Report: Biden’s Energy Plan Costs Jobs, Ratepayers

biden energy plan costs
The White House, Public domain, via Wikimedia Commons

By J.D. Davidson (The Center Square)

Using Ohio and California as a template for the rest of the country, a report released Wednesday shows President Joe Biden’s new energy approach will likely mean higher rates and cost tens of thousands of jobs.

The Buckeye Institute, an Ohio-based policy group, examined what it called Biden’s idea to revive the Clean Power Plan. This was initially an Environmental Protection Agency rule issued during the Obama administration, rolled back by former President Donald Trump and eventually vacated by the U.S. Supreme Court in 2022.

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The report says reasserting those environmental rules would have significant and challenging regulations on energy providers and the nation’s economy. The 80-year-old Biden has a stated goal to reduce carbon emissions to 52% below 2005 levels.

“With customers already getting hit with rising energy costs, imposing a new Clean Power Plan will make a difficult situation even worse and will have significant, negative economic consequences on households, businesses, and the economy,” said Rea S. Hederman Jr., executive director of the Economic Research Center and vice president of policy at The Buckeye Institute. “With customer rate hikes on the horizon and inflation high, it is time once and for all to pull the plug on federal government mandates that drive up energy costs.”

The report used the strong economies of Ohio and California, diverse geography and mixed population densities to show how the plan would likely impact the rest of the country.

Using a scoring model developed by economists at The Buckeye Institute’s Economic Research Center, researchers looked at four scenarios to estimate the impact of the new power plan on jobs and the economies of the two states.

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“To achieve those respective results, both states will need to replace low-cost baseload coal and natural gas with higher cost wind and solar energy, which will raise electricity prices for businesses and families,” the report reads. “Higher utility costs will then have negative effects that will ripple through the Ohio and California economies. We anticipate those effects under four reasonable scenarios, which reveal economies hemorrhaging jobs, production and tax revenue over the next 10 years.”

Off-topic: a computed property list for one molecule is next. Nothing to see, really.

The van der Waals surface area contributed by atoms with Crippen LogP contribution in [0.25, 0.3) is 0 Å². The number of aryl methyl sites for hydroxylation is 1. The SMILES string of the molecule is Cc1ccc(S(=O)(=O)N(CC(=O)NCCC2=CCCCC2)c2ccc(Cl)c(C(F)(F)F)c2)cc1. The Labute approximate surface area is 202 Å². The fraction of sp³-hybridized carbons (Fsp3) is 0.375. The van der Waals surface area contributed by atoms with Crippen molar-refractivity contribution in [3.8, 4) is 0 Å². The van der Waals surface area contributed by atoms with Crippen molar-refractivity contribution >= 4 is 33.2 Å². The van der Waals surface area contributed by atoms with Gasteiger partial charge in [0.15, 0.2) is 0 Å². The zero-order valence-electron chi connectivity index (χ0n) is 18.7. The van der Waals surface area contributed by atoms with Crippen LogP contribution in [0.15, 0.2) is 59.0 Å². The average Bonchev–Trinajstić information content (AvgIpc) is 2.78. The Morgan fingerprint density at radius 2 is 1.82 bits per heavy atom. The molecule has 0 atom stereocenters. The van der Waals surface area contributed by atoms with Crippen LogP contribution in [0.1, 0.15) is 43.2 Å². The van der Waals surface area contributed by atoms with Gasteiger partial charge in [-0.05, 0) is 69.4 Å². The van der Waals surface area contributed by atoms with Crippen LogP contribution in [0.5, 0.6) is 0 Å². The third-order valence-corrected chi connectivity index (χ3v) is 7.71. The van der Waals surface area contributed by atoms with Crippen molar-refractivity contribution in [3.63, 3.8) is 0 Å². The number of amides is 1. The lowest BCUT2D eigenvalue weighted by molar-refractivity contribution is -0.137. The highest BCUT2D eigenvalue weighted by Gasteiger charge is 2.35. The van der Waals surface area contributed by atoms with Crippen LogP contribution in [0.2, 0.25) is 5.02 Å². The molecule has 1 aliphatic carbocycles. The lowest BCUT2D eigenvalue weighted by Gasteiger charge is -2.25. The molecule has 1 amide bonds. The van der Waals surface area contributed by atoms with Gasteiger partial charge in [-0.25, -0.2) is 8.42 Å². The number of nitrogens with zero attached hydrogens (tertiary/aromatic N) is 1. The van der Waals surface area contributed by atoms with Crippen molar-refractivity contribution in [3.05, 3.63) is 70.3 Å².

The four scenarios, two each for Ohio and California, use discount rates, which convert a value received in a future time.

At a 7% discount rate by 2032, researchers calculated the new power plan would cost Ohio 10,000 jobs, and its gross domestic product would fall by $3.19 billion. They also believe consumption would decline by $550 million, investments would drop by $1.99 billion and tax revenue would tumble by $2.51 billion.

Ohio, at a 3% discount rate by 2032, would lose 14,000 jobs and $3.38 billion in tax revenue. Also, the gross domestic product would fall by $4.34 billion, investment would drop by $2.7 billion and consumption would fall by $750 million.

“Ohio is an energy-intensive state with a robust manufacturing sector, yet it does not have the geography or climate to make solar or wind power as cheaply as some states,” Hederman told The Center Square. “So, a power plan that forces people and businesses to use green energy over traditional energy sources means higher costs to businesses and families. While every state will pay more, Ohio will pay more compared to states that can more readily utilize green energy sources.”

In the 7% discount rate scenario, California would also lose 10,000 jobs, while its gross domestic product would fall by $5.11 billion, and consumption would dip by $1.87 billion. Investment would drop by $3.1 billion, and the state would lose $1.87 billion in tax revenue.

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At 3%, California would lose 13,000 jobs, $4.14 billion in investment and $2.34 billion in tax revenue. Also, gross domestic product would fall by $6.84 billion, and consumption would dip by $2.5 billion.

“California and Ohio both fare poorly under a new Clean Power Plan, and the rest of the country will not fare any better,” Hederman said.

The report also expressed concern the current EPA would repeat mistakes from the Obama administration. According to the report, the EPA used flawed metrics that should have been disqualified as a tool in federal rule making.

Ohioans receive nearly 79% percent of their total electricity from natural gas and coal. In California, 34% of the electricity comes from natural gas, while 27% comes from other renewable sources.

Syndicated with permission from The Center Square.

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